Friday, July 15, 2011

IN the news today: a Jane Austen manuscript sold for $1.6 million.  Poor old Jane, who was always desperate to make money from her books, must be turning in her grave in frustration.
And I'm feeling frustrated too, because I don't have any manscripts to sell for one point six million. In my early days of writing I wrote the book long hand, then I typed it out because nobody except me could read my handwriting, then I paid someone to type it without mistakes, then it went to my editor.
But for the past twenty years I've written straight to a computer. I save a copy to an external hard drive but that's that. Even my edits are now done electronically. Penguin sends me the manuscript with queries and comments and I go through in the Word review mode and answer them. It's all so painless and quick. But it leaves no paper trail. No more manuscripts in the world to be auctioned off to future generations for enourmous sums.

I've often thought the same about email correspondence. Sometimes I'll be corresponding via email with an important writer and it will suddenly hit me--when I hit the delete key this will all be lost. No more books of the collected correspondence between Rhys Bowen and Jacqueline Winspear or Laurie R King. No future PhD candidates will be able to delve into our characters through our letters.  In fact the art of letter writing has vanished. All those bundles of long letters between Victorians and Edwardians will never happen again. I suppose one can say that we now connect via the phone so have no reason to write letters, but I find them so interesting, so poignant. John has letters written by his grandmother to his father,away at school. She signs them Your Affectionate mother, B. Quin-Harkin.  Very formal when writing to a little boy, and full of news of activities. No message that she loves and misses him. No wonder the Brits grew up cold in those days.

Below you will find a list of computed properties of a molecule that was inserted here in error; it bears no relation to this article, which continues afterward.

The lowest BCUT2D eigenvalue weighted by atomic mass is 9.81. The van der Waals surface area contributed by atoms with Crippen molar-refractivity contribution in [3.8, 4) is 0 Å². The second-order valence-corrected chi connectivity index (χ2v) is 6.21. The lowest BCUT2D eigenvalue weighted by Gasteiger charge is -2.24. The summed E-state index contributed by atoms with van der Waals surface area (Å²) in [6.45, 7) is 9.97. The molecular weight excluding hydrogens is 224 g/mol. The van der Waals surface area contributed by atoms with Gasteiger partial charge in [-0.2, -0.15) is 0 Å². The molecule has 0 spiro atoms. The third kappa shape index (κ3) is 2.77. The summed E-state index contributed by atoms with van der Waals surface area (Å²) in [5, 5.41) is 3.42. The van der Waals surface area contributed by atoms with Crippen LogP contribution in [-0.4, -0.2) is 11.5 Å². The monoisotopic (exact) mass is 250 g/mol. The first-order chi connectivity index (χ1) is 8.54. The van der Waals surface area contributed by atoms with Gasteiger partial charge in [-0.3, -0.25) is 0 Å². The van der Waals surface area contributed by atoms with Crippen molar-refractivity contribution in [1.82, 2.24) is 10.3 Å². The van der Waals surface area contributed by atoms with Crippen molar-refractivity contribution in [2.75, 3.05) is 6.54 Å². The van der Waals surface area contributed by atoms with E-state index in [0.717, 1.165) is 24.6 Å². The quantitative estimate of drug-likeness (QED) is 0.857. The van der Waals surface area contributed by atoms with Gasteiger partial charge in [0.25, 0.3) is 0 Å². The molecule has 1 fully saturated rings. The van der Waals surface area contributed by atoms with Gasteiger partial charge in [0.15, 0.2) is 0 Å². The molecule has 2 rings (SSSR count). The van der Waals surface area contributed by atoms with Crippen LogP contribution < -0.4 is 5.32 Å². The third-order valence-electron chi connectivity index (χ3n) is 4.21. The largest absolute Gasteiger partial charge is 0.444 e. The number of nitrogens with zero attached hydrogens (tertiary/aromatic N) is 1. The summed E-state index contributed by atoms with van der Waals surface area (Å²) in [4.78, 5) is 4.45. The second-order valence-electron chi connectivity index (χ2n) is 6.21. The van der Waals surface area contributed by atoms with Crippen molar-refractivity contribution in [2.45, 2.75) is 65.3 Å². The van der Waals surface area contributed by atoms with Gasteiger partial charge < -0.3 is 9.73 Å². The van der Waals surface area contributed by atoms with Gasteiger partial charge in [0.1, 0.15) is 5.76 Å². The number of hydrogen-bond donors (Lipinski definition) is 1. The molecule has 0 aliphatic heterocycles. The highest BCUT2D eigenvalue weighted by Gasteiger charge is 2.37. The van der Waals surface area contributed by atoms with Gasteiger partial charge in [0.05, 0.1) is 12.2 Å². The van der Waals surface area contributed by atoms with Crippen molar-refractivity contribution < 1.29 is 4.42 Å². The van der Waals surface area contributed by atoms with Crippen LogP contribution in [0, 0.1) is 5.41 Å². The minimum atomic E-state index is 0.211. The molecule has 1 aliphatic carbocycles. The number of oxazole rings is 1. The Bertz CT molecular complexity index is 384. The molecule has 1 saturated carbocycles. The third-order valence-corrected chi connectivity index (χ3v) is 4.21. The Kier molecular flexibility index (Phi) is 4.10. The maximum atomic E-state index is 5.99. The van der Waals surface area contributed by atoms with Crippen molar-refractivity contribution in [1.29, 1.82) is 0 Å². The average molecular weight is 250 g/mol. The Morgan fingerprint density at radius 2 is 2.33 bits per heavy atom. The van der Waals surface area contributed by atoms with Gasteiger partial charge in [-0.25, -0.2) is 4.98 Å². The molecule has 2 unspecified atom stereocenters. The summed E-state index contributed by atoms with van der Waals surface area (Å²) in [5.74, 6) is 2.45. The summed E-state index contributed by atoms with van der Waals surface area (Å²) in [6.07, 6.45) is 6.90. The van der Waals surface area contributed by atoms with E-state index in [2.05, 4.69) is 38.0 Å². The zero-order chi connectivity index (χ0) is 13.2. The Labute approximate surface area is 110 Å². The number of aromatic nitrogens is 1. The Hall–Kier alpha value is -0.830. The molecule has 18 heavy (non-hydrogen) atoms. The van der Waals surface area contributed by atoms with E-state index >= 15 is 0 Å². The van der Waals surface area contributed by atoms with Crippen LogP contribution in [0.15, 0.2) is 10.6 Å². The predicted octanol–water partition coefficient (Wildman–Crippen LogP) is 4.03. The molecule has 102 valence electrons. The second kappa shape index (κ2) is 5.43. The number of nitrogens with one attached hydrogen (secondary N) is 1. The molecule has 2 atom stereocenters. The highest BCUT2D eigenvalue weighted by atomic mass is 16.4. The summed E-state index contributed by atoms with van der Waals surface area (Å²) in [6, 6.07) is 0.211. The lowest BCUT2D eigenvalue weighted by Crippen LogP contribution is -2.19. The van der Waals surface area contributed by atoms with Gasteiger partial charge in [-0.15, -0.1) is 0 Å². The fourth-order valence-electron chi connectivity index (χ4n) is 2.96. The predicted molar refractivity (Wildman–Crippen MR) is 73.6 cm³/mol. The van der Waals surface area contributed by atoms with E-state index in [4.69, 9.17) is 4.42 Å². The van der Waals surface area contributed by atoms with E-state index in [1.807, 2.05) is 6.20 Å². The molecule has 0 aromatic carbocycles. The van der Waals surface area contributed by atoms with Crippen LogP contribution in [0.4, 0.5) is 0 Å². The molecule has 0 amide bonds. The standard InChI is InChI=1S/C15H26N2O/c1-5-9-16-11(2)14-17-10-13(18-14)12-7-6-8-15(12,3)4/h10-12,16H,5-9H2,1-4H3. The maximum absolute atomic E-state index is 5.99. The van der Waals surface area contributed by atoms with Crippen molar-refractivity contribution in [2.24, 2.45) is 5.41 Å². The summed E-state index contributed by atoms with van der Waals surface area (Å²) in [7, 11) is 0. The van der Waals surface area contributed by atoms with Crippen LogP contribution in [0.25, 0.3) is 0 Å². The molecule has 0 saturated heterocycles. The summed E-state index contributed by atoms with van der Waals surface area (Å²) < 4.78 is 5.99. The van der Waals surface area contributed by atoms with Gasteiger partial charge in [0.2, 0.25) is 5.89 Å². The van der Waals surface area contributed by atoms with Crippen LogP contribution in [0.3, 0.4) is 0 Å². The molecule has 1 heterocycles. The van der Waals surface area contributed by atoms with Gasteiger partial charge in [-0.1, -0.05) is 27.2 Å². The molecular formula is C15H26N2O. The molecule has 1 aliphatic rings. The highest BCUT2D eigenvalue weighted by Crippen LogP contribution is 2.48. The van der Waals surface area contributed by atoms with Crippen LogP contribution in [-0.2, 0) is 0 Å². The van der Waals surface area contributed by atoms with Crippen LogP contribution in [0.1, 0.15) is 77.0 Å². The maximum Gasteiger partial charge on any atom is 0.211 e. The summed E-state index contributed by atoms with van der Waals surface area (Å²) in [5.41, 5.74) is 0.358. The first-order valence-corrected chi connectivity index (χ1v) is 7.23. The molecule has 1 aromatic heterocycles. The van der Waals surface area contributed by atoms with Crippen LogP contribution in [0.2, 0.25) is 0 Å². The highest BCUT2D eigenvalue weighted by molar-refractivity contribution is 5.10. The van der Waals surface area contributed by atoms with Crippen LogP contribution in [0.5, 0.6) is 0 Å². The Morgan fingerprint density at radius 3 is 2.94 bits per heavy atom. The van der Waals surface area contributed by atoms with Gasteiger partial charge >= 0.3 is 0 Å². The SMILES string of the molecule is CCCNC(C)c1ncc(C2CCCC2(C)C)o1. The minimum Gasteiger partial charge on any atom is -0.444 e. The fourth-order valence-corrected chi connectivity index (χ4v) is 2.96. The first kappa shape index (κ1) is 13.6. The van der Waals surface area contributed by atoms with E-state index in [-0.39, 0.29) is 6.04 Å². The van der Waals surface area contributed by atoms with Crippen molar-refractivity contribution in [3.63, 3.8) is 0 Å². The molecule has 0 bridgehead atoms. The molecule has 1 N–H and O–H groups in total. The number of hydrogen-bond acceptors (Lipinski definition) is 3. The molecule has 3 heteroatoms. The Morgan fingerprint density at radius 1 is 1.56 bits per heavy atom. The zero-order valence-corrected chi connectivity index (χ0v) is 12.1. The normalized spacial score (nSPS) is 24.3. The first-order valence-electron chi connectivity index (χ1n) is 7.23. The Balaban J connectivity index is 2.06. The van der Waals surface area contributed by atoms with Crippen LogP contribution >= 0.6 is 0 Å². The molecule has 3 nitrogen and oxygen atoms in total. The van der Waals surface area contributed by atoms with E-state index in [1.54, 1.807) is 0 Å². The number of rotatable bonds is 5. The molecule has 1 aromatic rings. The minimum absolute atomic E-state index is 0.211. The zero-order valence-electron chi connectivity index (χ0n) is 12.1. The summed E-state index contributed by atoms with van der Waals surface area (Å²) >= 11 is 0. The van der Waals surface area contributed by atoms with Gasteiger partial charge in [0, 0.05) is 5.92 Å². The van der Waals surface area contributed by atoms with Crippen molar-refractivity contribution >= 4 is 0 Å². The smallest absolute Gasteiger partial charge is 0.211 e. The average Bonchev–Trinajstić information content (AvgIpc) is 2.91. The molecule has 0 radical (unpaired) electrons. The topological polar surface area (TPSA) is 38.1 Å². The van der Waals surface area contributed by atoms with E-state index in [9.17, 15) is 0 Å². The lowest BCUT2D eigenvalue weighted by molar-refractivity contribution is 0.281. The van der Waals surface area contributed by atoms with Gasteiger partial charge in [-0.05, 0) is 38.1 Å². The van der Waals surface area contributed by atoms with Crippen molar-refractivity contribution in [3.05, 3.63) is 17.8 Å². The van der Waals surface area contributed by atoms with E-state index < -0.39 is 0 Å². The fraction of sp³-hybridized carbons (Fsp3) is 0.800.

Anyway, I'm off to the closet under the stairs to see if any old scribbles in notebooks might be suitable to be auctioned off--or prepared for the Rhys Bowen collection at a university library some day!

1 comment:

  1. And here in Indiana they have deemed that our children no longer need to be taught cursive. Yes, they need to concentrate on learning the keyboard.

    So,in addition to no more handwritten manuscripts, I guess future generations will have no longer have individual signatures either.

    Kinda makes a Rhys Bowen autographed book worth a whole lot more, don't you think?